Most people don’t have any problem telling the difference between legal and illegal drugs. Why is it that public school administrators can’t figure out where to draw the line?
The recent incidents of schoolgirls being suspended for Midol/Advil offenses are not just ten o’clock TV news trivia items. They are the result of school drug policies and drug education courses that do not distinguish between legal and illegal, or prescription and nonprescription, drugs.
In the Houston case, a junior high honor student, Brooke Olson, was suspended after a drug-sniffing dog, going through her belongings while she was in gym class, discovered Advil in her backpack. School Principal Steve Busch defended the suspension on the argument that Advil is “just the tip of a potentially lethal drug iceberg.”
In the Dayton, Ohio case, a junior high school girl, Kimberly Smartt, was thrown out of school for four and a half months for giving a Midol tablet to a classmate, Erica Taylor (an honor student with a perfect attendance record), who was suspended for ten days and recommended for expulsion. The “student discipline referral” sent home to parents stated that the suspension was for “possession of a controlled substance.”
Midol and Advil are over-the-counter, nonprescription painkillers sold to relieve headaches, cramps, and other symptoms related to menstrual periods.
Erica’s penalty was reduced to three days when she agreed to go to a drug counseling and education session, but Kimberly was not given that option. Erica’s father withdrew the agreement for her to attend the counseling sessions when he discovered that the first appointment would cost $100 and subsequent ones $90 each.
Kimberly, age 14 and black, has sued in federal court on grounds of race discrimination, since she was treated so much more severely than Erica, age 13 and white. Subsequently, the school board voted to reduce Kimberly’s expulsion to time already served, which was 13 days.
I suggest that Kimberly amend her lawsuit to change the allegation of race discrimination to sex discrimination. The male supervisors in these cases unreasonably and heartlessly discriminated against 13-year-old girls who have a gender-specific need to take and share painkillers for menstrual cramps.
These are not isolated examples. Last year in Maryland, at least two students in unrelated cases were suspended for possession of dietary-supplement tablets, and earlier a 13-year-old girl was ordered to attend drug-abuse prevention sessions after she was found with an over-the-counter allergy medication in her purse.
In checking these news stories on the Internet, I found that they were filed under the heading “miscarriage of justice” in addition to the obvious categories. Conventional wisdom has decided that the schools’ actions were lacking in common sense.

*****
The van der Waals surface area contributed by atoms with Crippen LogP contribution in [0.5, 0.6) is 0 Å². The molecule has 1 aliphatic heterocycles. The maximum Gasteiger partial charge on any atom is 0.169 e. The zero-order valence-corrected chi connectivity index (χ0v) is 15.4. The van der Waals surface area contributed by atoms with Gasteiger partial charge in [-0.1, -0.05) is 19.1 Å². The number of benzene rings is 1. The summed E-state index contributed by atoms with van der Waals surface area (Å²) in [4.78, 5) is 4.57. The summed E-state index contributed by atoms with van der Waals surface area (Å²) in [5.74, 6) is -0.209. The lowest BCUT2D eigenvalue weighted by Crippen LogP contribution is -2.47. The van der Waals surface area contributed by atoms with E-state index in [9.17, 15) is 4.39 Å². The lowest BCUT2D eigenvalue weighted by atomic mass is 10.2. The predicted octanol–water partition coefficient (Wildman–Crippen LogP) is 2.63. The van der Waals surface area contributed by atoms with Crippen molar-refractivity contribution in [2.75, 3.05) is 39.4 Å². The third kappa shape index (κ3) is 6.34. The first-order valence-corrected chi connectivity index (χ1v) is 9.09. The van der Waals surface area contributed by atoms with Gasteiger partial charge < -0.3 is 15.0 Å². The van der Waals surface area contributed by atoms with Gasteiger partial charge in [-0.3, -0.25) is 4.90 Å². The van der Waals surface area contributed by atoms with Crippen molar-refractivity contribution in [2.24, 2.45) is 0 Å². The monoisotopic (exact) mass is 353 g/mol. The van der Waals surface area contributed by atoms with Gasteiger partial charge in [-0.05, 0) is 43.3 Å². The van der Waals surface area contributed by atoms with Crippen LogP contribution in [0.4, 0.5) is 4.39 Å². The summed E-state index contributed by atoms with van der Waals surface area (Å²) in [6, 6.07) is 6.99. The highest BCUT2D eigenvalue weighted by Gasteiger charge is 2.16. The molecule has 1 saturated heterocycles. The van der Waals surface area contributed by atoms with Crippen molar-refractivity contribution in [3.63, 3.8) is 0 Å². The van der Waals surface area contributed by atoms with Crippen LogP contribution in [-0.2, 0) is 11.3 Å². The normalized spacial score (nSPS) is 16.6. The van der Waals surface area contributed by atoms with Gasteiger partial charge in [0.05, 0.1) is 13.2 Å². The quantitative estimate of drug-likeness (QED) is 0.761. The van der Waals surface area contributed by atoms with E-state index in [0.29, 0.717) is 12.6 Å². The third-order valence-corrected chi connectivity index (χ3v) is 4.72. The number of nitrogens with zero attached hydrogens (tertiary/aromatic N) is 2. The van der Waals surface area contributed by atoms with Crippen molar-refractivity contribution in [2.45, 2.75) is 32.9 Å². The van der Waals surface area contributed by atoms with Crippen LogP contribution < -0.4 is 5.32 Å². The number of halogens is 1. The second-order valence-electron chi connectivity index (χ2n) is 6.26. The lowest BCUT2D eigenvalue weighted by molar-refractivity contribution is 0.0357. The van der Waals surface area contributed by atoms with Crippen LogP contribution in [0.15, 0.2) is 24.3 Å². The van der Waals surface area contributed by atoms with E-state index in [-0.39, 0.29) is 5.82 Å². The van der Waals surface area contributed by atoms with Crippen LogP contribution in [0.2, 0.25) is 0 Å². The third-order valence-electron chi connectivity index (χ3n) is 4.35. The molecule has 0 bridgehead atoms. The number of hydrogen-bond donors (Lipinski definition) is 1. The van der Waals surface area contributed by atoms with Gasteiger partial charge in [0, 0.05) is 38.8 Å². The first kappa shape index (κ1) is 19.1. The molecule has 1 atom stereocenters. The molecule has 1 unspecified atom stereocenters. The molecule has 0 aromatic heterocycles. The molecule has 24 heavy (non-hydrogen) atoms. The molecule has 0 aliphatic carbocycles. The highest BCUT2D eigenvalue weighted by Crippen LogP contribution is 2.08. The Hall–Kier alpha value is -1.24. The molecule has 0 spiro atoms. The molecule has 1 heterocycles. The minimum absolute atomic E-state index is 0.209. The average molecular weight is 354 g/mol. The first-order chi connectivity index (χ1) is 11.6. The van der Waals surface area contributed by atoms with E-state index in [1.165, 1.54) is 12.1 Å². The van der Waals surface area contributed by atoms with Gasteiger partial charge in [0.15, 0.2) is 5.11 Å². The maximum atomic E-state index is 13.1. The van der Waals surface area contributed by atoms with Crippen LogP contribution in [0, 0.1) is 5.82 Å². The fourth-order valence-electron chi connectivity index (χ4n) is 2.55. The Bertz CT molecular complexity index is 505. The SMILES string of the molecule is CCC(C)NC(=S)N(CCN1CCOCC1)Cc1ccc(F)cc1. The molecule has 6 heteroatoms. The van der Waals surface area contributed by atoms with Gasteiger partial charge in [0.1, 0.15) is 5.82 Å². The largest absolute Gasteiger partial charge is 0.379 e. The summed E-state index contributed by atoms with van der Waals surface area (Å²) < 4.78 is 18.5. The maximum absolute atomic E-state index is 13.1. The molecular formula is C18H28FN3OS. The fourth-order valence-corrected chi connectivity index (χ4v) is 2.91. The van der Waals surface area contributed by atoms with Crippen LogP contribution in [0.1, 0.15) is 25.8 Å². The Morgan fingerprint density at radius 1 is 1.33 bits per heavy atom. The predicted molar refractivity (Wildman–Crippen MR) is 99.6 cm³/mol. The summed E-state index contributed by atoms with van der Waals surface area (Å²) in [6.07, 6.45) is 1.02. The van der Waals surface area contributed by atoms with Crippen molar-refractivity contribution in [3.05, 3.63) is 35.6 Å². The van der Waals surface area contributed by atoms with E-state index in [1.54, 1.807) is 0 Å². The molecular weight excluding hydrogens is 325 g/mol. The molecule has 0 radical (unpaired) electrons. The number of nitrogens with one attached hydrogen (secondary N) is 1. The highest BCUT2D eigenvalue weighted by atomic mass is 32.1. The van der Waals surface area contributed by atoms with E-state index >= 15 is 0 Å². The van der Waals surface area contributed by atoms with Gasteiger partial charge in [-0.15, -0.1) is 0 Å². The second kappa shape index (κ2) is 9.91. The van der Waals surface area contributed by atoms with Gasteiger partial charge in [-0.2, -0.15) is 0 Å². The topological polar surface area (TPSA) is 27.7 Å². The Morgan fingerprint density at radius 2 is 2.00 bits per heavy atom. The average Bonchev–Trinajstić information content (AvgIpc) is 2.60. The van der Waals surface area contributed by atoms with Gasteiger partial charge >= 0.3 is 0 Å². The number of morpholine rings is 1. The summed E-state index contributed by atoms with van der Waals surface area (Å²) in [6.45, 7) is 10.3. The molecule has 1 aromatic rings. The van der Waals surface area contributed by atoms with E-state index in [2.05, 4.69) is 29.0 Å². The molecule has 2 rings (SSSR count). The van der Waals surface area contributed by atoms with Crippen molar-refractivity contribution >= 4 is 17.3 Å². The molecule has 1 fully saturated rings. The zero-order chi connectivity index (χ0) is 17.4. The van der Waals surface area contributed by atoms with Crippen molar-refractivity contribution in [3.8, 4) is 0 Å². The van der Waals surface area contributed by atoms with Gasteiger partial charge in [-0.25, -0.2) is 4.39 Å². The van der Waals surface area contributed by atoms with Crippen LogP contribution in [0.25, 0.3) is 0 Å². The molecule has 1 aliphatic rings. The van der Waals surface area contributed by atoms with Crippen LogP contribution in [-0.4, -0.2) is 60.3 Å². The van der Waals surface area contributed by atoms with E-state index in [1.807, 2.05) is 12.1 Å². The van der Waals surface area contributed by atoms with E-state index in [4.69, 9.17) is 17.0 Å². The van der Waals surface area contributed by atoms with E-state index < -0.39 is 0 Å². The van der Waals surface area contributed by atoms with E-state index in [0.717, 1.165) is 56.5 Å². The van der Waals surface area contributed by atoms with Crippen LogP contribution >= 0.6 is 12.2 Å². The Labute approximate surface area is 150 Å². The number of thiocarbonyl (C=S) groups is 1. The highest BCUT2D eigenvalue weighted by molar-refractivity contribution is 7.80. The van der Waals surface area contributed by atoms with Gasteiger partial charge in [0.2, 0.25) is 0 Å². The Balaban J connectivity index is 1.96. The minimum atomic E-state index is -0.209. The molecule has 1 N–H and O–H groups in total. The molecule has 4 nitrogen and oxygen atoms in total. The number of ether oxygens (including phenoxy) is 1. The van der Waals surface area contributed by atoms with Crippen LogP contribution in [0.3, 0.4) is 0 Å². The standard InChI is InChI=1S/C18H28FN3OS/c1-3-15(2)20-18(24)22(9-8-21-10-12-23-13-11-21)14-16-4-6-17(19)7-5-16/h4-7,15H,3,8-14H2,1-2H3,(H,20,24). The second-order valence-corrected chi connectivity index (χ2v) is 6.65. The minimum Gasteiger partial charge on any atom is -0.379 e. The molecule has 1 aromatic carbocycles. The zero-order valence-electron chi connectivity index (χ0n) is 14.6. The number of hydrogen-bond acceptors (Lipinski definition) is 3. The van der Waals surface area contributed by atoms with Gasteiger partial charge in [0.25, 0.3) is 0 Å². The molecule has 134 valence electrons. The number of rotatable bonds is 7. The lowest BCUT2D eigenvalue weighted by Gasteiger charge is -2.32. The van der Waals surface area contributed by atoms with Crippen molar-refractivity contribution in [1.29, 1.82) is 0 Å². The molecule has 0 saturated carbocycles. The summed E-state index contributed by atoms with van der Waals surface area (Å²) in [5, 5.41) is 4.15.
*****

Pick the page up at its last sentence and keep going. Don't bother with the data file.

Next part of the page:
But the schools did not retreat in the face of near-unanimous public disapproval. They are sanctimoniously defending their decisions, just like the Lexington, NC school administrators who charged a first-grade boy with “sexual harassment” for kissing a classmate on the cheek, and the East Stroudsburg, PA school officials who inflicted 59 sixth-grade girls with unauthorized genital examinations.
Drug education courses for the last 15 years have blurred the lines between legal and illegal drugs. The typical drug curriculum teaches that “everybody takes drugs,” and that it’s up to the child to decide which kinds and amounts of drugs he will take. This is called “decision making,” the follow-on word for the discredited technique called values clarification.
The drug course that was probably the most widely used curriculum 15 years ago, “Here’s Looking at You Two,” gave students a picture of what it called a “drug family tree.” The branches all growing out of the same trunk included coffee, tobacco, Tums, Pepto-Bismol, alcohol, sleeping pills, glue, aspirin, cough syrup, marijuana, heroin, LSD, and cocaine. This gave the message that differences among drugs are minor.
In “Here’s Looking,” the social acceptability of drug use was promoted by presenting such examples as the use of wine at Communion in church and in spaghetti sauce, toasting the bride and groom at a wedding, anesthetics during surgery, drinking tea in honor of the Queen of England, and having hot chocolate at bedtime.
Fifth graders were told to do such assignments as rewriting the fairy tale of Goldie Locks and the Three Bears so that she samples pills instead of porridge, and writing “Dear Abby” letters voicing complaints such as Mom keeps a whiskey bottle in her closet. Children were never told that painkillers are okay and illegal drugs are just plain wrong for moral, legal, and health reasons.
We now have a generation of public school administrators who were taught this kind of drug education in school, as well as the falsehood that there isn’t any difference between 13-year-old girls and boys.